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Kelly Ripa ( LIVE with Kelly and Michael ) appears on Jimmy Kimmel Live on Thursday, February 25, 2016.
Kelly Ripa ("LIVE with Kelly and Michael") appears on Jimmy Kimmel Live on Thursday, February 25, 2016.
Randy Holmes—ABC

After walking out in anger following the announcement that her partner was taking another job, Live! with Kelly and Michael cohost Kelly Ripa returned to join the outgoing Michael Strahan on set of the ABC show Tuesday morning. Let's face it, plenty of us get angry or jealous over colleagues' behavior—Ripa was said to be livid about being kept in the dark by Strahan and the network brass—but most of us don't have the clout to disappear for nearly a week, as Ripa reportedly did.

But that's not to say we don't think about it, so here are some ideas from experts about how to deal with a coworker or manager when you're seeing red and don't want to (or can't afford to!) blow your stack.

Realize that things are going to hit the fan at some point. "When people work closely together, conflict can be unavoidable," said Rosemary Haefner, chief human resources officer at CareerBuilder. The key is to work on your communication skills before things turn into a Ripa-level blowup. "People often make the mistake of responding with anger," Haefner observed. Instead, work on keeping lines of communication open so that when a problem does come up—and it will—you'll be able to handle it like a pro.

Don't take it personally. Maintaining perspective is difficult, but it helps to "step back and analyze why you are so frustrated," advised George Boué, vice president of human resources at Stiles and an expert panelist with the Society for Human Resource Management. Many times, he said, he finds that conflicts between coworkers aren't due to deliberate malice, but because people misinterpret their colleagues' or bosses' intentions.

Read next: My Boss Hates the Expressions I Make In Meetings

Don't ignore conflict—it won't go away. "Our natural tendency is to overlook the initial infractions, hoping they’ll resolve themselves or go away," Boué said. Unfortunately, he noted, experience has taught him that this is the exception rather than the rule. When a situation festers, "the build-up in emotion can cause one to blow up and say and do regrettable things," he said. You don't want that to happen—especially if the conflict is with your boss.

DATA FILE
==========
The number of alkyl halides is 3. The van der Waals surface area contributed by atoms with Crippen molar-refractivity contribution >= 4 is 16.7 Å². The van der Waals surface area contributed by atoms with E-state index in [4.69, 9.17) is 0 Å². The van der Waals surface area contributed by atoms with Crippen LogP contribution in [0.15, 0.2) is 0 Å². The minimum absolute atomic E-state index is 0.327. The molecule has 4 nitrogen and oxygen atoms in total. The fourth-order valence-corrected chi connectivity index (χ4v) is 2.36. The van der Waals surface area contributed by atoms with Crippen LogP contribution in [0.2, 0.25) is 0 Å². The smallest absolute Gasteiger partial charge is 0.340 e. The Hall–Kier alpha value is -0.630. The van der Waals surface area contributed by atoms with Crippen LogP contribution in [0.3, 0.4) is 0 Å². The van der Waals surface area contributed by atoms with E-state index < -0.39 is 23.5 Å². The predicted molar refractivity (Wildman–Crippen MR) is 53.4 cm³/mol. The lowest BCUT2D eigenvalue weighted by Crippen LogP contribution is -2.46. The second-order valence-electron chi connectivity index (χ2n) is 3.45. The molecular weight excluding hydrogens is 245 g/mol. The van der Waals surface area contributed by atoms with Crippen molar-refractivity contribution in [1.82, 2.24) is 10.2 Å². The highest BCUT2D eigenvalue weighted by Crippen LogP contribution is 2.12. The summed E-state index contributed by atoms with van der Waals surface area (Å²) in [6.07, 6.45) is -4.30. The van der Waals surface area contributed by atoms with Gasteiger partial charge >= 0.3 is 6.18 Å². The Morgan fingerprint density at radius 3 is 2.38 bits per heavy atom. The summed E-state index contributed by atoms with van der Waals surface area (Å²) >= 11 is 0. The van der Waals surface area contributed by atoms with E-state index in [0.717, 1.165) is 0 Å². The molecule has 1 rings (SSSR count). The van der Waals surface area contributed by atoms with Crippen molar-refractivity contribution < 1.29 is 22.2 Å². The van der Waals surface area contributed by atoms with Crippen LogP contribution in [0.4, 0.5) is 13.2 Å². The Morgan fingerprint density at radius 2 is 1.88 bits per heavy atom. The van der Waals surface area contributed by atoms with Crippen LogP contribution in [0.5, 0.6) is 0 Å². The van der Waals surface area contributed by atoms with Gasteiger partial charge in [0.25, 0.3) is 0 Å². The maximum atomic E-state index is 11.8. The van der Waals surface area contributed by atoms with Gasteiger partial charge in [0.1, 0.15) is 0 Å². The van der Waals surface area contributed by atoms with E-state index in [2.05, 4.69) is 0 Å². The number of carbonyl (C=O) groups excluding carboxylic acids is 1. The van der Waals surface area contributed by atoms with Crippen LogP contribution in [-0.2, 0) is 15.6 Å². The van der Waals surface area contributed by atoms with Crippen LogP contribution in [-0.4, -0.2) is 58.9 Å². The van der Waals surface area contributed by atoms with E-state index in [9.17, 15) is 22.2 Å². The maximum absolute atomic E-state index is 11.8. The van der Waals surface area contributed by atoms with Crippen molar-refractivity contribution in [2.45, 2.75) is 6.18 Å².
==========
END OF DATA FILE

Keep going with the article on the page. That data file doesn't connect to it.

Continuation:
Don't gripe behind their back. "Complaining privately to others about management or your colleagues can feel good at the time because you share your frustrations with others, but this behavior will not work towards resolving the cause of the conflict," warned Lorene Lacy, global clinical manager with Workplace Options. What's more, there's a pretty good chance your complaints will get back to the person through the grapevine, which is likely to upset them and leave you with the reputation of the office gossip.

Be willing to look in the mirror. "We often don’t acknowledge, or aren't even aware of, our own shortcomings or sensitivities," Boué said. But if you want to effectively resolve a conflict, especially if it has gotten to the point where your boss or someone in HR is interceding, you'll need to be able to consider your own role in the situation. "[See] how your own behaviors and perceptions are contributing to the problem," he said. "Be open to the feedback and not have the natural self-defense reaction."

Mind the gap. The generation gap, that is. "Millennial employees may be more open to expressing their views within a group setting and often expect their views to be considered," said Lacy. For older workers, especially if they answer to a millennial boss, this can be jarring, so it pays to be cognizant of those generational differences so you don't take them personally. And if you're the millennial, keep in mind that not all of your colleagues are used to a let-it-all-hang-out ethos. "This can make the baby boomers feel defensive as they may see this as disrespectful or feel that their ideas are based on years of experience," Lacy pointed out.